Sometimes it’s funny how synchronicity rears its disturbing head.
It happened to me last week. On Monday, I became aware of the hoopla about Ben Affleck asking PBS to omit any reference to a long dead relation who was a slave owner.
Then, on Friday, I read an article in the Oxford University Press Blog about an Australian grammar school that is teaching its Third Years using Positive Education.
The dichotomy of these two stories struck me with the force of a thunderbolt.
Mr Affleck, who is, for all appearances, a tireless worker for human dignity, human rights, and forward thinking was so fearful of the potential ‘taint’ over this accidental of fate, that he inadvertently set this tempest in a teapot in motion.
Another article today in CNN asked, “Seriously, who in their right mind would want to be tarnished by the sins of an ancestor you had no connection to other than a remote bloodline?” Really?
When are we going to stop digging in the muck of the past and focus on the very real issues which so desperately need our attention today? Here we have a man who uses his celebrity to foster and promote good works in a dizzying number of causes. And his concerns are not limited to our nation. No, his concern is for humanity. His interests and efforts span the globe, seeking to bring dignity, equity, and opportunity to millions
of people, regardless of their ethnicity, creed, politics or whatever.
Ben Affleck is NOT his ancestor. He is a moral, upstanding man who happens to carry a scintilla of DNA from another person, in another time, and from a very different world. He should not have to worry about some narrow minded muckraker trying to use his accidental relationship to a long dead man to create their own 15 minutes of fame or percieved moral superiority. If you think about it, many of us might have less than savory antecedents. Anyone of us could be related to a truly reprehensible character of one sort or another.
Taking this line of thought a step further, it’s important to consider that slavery is an ancient institution. From the time that one person could impose their will upon another there has been a form of, if not actual, slavery. It is not an institution born of this nation. It’s taint has touched every corner of the globe at one time or another and still touches many of them today. We can know of Ben Affleck’s ancestor because the records relating to his activity were, by chance alone, preserved. But many of us could very well carry the same connection to former slave owners whether our roots are in America, the Middle East, Italy, Russia, China, Brazil, or wherever. It’s simply a caprice of fate that the records of our own “tarnish”, as the CNN writer called it, are unknown to us and the world.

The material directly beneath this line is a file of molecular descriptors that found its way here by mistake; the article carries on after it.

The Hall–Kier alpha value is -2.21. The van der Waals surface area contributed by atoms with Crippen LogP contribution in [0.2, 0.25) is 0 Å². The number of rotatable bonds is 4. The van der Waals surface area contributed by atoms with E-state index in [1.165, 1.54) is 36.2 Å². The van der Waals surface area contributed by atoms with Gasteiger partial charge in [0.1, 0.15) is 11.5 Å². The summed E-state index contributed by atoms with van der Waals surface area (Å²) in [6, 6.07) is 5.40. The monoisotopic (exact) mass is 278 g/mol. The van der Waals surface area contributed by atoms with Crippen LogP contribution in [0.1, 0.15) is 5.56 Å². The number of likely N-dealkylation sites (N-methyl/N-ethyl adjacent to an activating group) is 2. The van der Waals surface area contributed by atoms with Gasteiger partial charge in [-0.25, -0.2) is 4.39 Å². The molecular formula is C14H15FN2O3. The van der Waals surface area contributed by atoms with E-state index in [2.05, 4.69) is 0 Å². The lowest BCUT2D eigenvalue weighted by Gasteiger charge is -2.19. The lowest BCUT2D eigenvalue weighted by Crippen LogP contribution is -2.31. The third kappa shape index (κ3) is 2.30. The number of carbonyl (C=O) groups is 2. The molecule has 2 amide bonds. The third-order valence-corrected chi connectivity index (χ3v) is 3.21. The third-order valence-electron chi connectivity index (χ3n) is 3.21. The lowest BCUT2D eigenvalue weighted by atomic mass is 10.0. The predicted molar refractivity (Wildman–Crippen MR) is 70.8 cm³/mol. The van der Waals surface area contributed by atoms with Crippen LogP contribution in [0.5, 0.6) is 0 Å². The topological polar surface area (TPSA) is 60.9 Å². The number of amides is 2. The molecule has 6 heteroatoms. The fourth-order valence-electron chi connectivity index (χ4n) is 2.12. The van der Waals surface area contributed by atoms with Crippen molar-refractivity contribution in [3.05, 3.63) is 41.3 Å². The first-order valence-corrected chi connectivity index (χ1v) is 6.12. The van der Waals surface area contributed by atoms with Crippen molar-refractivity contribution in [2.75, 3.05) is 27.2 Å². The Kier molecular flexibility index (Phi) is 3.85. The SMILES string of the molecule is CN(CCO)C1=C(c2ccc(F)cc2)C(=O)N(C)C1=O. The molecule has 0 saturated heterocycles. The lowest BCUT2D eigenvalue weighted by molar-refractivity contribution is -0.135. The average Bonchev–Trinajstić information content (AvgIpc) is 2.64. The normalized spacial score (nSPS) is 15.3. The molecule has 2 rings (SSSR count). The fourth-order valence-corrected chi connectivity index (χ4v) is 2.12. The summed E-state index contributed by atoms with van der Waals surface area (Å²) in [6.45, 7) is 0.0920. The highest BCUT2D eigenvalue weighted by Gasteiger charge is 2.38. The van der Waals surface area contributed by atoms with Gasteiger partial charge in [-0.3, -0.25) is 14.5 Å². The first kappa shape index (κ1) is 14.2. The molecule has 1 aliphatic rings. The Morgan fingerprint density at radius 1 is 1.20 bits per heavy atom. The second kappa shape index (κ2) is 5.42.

I think it’s far more important that we look at who Ben Affleck is. Today. Here. Now. He is the antithesis of his ancestor. We cannot continue to define others and ourselves by what went before. We would do far better to ask ourselves who we are and who we are becoming. If we find failings then it is in all our interests to remediate them.
This is where the contrasting OUP Blog comes in. The Geelong Grammar School in Australia is working to teach its Third Year students in a positive way. Granted, it’s a posh academy but their approach bears examination. An up coming overnight class activity can seem pretty daunting to 8 and 9 year olds. So, in anticipation of this event, the school is bending the thrust of its curriculum to build excitement and confidence. Studies are not only talking about the animals and plants the students may encounter but also about how they have adapted to their environment.
Students are also tasked with thinking of and relating times when they have faced frightening challenges and come through them. The school is helping them learn that many of them have faced anxious times and either learned new skills (adaptation to their environment) or successfully passed through them. Either way, they are focusing on who the children are becoming; not who they were. The article’s author, toward the conclusion states, “Character strengths such as gratitude, curiosity, forgiveness, leadership, and spirituality, provide an underpinning framework for Positive Education and help to bring core learning to life for members of the school community of all ages.”
Shouldn’t we all be using the ‘character strengths’ of people like Mr. Affleck as examples for our own growth rather than creating false failings to make ourselves feel superior?